By Ashley Zartner, 16, Bell HS
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Ashley Zartner, 16 (at right), organized a family meeting to create an earthquake preparedness plan.
Photo by Editor Amanda Riddle

When I heard that every family in L.A. is supposed to have an earthquake plan, I was doubtful. My family can barely manage to have dinner together—how on earth could we possibly have time to sit down and plan for earthquakes? A family meeting for emergency planning seemed like something that only TV people like the Brady Bunch would do. Even though it seemed difficult, I decided to try.

I began by talking to my older sister Aisha. I told her that we were going to have a family meeting to plan for earthquakes. She responded, "What?" She had no idea what I was talking about. I explained that earthquake safety is something Californians should seriously think about. Both my sisters are older than I am and they have kids, so emergency planning is even more important.

I told my other sister, Ruby, about this meeting too. However, as the weeks passed, I realized that getting my family together would be very difficult. If we did in fact have it with the entire family as I wanted, this would mean my five nieces and nephews under the age of 9, my grandmother, my sister and her husband, my other sister, my mother, and me. If you’ve never been in a house with five young children, believe me, it is hectic. They don’t sit still, and they’re never quiet. There was no way we would get it done with them in the house. Plus, my sisters had very different work schedules. It didn’t seem that it would work out this way.

So I decided what would be best was a meeting with just my sister Aisha, my mother and I, because we all live in the same house. I finally got Aisha to take the day off. So the meeting was set for a Thursday morning when the kids were at school, and I was on summer vacation. Our only interruption was my nephew Andrew, who’s only 3, so we really had to keep an eye on him.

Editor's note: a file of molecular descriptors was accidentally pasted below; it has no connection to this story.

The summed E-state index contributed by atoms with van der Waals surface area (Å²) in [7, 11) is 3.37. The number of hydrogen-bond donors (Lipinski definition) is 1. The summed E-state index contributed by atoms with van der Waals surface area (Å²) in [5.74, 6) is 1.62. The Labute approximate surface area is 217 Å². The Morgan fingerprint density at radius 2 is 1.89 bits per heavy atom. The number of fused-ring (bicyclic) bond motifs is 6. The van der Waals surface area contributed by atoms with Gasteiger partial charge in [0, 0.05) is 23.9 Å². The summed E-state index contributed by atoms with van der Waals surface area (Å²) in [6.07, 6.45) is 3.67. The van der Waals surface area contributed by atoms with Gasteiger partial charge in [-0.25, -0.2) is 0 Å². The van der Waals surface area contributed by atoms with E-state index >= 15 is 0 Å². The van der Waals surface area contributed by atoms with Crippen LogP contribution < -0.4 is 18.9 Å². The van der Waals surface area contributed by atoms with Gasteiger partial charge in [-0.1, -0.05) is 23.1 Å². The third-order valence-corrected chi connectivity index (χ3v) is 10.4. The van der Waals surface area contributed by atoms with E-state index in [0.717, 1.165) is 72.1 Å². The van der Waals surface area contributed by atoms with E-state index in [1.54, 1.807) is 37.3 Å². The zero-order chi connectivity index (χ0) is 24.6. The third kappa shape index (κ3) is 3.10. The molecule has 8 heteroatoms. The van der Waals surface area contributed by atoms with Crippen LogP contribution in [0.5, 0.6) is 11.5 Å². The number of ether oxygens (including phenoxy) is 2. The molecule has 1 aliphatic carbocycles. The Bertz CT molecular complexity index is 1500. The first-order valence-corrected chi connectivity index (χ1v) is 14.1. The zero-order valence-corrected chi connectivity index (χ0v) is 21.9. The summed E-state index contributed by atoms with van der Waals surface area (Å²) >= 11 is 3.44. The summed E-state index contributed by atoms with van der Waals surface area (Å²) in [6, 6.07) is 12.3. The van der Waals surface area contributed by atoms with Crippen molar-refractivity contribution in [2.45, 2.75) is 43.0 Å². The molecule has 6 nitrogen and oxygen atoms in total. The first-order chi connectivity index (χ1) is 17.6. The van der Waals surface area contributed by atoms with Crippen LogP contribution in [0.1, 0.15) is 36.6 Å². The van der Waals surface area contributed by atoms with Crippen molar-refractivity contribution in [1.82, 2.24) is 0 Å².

Earthquake supplies were high on the list

To prepare for the meeting, I used earthquake planning information from the Internet to compile a list of things to discuss. My list included creating an earthquake supply kit, finding out how we would contact each other in case of an emergency, and prioritizing safety to-do’s throughout our house.

Bright and early at 8 a.m. we all sat down in the kitchen. My mom had her coffee and I had my list. We discussed what items were important enough to go into an earthquake kit. We came up with a first aid kit, which should consist of Band-Aids, gauze, antiseptic and other important stuff. We also decided that we would need non-perishable food (like canned goods), water, money, children’s Tylenol, and other things like flashlights, extra batteries, extra shoes and extra clothes. We decided that, if possible, my mother would try to get an extra bottle of my grandmother’s medicine, because if she goes without it for long, she can have seizures. We chose a place to store our supplies—in the shed alongside the house, mainly because we have no room in our house for earthquake supplies.

Next was emergency contact phone numbers. The information that I gathered said it was best to have an out-of-area contact in case phone lines were down. We decided on my brother who lives in South Dakota, and said that if there was an emergency, and we were not together, we would all first call my brother and leave a message with him to let the others know that we’re OK. Then we had to choose a safe place to meet. My mom suggested a local store, Smart & Final. It’s only a block away from my house, so there’s easy access. My sister was assigned to contact the kids’ schools and find out their earthquake plans so we could coordinate.

We then discussed basic safety precautions throughout our house. We have smoke detectors, but ours are so old that we decided to install new ones. We also talked about compiling a list of emergency phone numbers and putting it next to each phone. We each made sure we knew where the water, gas and electricity shut-off valves were, so we can shut them off if we need to. We planned to tell my other sister and her husband about our plans so they would also know what to do. Within an hour, we were done.

Overall, having an earthquake planning meeting was very simple. Even though it was difficult to get my family together, it was worth the time. Of course, now I face the next challenge—nagging my mom to actually make the earthquake kit. Still, I feel good that we’ve taken the first step toward making our house and our family safer.